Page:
When to Drop Comprehensive and Collision Auto Insurance

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If you tend to drive your vehicle until the wheels fall off, or at least until the cost of maintenance supersedes the savings of buying a new vehicle, you may be wondering when to drop comprehensive and collision coverage.

While there’s no hard-and-fast rule that dictates when you should drop your coverage, there are two stipulations that prevent you from doing so: if you lease or have a loan balance on your vehicle. If either of those scenarios applies to you, you’ll need to keep full coverage.

However, if the former scenarios don’t apply to you, there’s a chance you could save quite a bit of money if you drop comprehensive or collision coverage on your vehicle. First, let’s take a look at the specifics of each coverage. Then we’ll dig down into the root of the question.

What Is Collision Insurance?

Collision insurance coverage helps pay for damage to your vehicle if you’re at-fault in an accident or get into a fender bender with an object — like the neighbor’s pesky mailbox you hadn’t noticed for 16 years before getting behind the wheel.

If you own your vehicle outright, meaning you don’t owe money on a loan and aren’t leasing, collision coverage is optional. However, if either of those scenarios apply to you, you’ll be required to purchase collision coverage to protect the vehicle.

What Is Comprehensive Insurance?

Comprehensive insurance coverage is also known as “parked coverage” because it protects your vehicle from certain scenarios when it’s not moving. This coverage helps pay for damage to your vehicle for things like hurricane damage, car theft, hail damage and other kinds of weather-related events.

The same scenarios of car ownership apply to comprehensive coverage, so only those who own their car outright don’t need to keep this coverage.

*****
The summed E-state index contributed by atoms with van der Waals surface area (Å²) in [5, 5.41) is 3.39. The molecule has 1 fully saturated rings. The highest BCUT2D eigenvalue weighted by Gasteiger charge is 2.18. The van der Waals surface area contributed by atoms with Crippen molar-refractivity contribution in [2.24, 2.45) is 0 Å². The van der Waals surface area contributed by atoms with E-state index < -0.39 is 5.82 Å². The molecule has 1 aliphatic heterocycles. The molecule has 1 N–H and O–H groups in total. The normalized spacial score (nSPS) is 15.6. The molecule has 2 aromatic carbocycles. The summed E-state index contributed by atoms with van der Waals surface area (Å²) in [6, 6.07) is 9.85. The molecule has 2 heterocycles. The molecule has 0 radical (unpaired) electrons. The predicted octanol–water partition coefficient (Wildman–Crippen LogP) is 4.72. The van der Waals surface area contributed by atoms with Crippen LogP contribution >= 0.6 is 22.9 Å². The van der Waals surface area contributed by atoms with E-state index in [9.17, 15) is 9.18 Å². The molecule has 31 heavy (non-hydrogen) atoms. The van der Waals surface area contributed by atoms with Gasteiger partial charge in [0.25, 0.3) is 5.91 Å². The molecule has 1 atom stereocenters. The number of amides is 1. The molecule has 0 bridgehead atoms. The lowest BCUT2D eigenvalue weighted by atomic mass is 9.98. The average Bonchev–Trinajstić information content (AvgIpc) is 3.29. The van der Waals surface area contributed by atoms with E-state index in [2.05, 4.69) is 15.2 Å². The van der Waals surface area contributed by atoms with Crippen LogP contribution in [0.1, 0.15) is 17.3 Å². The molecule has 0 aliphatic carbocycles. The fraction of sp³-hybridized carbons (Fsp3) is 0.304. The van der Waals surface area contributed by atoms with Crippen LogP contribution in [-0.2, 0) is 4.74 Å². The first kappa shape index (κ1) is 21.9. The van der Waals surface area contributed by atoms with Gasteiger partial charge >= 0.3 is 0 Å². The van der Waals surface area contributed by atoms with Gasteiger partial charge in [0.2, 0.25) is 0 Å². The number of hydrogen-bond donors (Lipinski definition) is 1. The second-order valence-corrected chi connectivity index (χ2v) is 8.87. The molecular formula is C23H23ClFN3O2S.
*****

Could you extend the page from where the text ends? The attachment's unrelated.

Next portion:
However, adding comprehensive coverage to your policy is typically much more affordable than collision coverage because it doesn’t cover moving accidents, which account for the large majority of auto accidents.

Do I Need Comprehensive and Collision?

You’re only required to maintain comprehensive and collision coverage on a vehicle that is financed (in which you still owe money on the loan) or a vehicle that is leased. In both of those instances, you technically don’t own the car outright, so your lender will require you to protect their property with sufficient auto insurance.

If you own the car outright and aren’t leasing, you’re not required to carry full coverage auto insurance, which incorporates elements of comprehensive and collision coverage.

When to Drop Comprehensive and Collision Insurance

The decision to drop comprehensive and collision coverage is on a per-person basis. But we’ve included three life events that are strong indicators as to whether you’re ready or not ready to drop coverage. Many people will be comfortable dropping coverage when they meet these three events and many people may be comfortable dropping coverage before they meet the following three life events.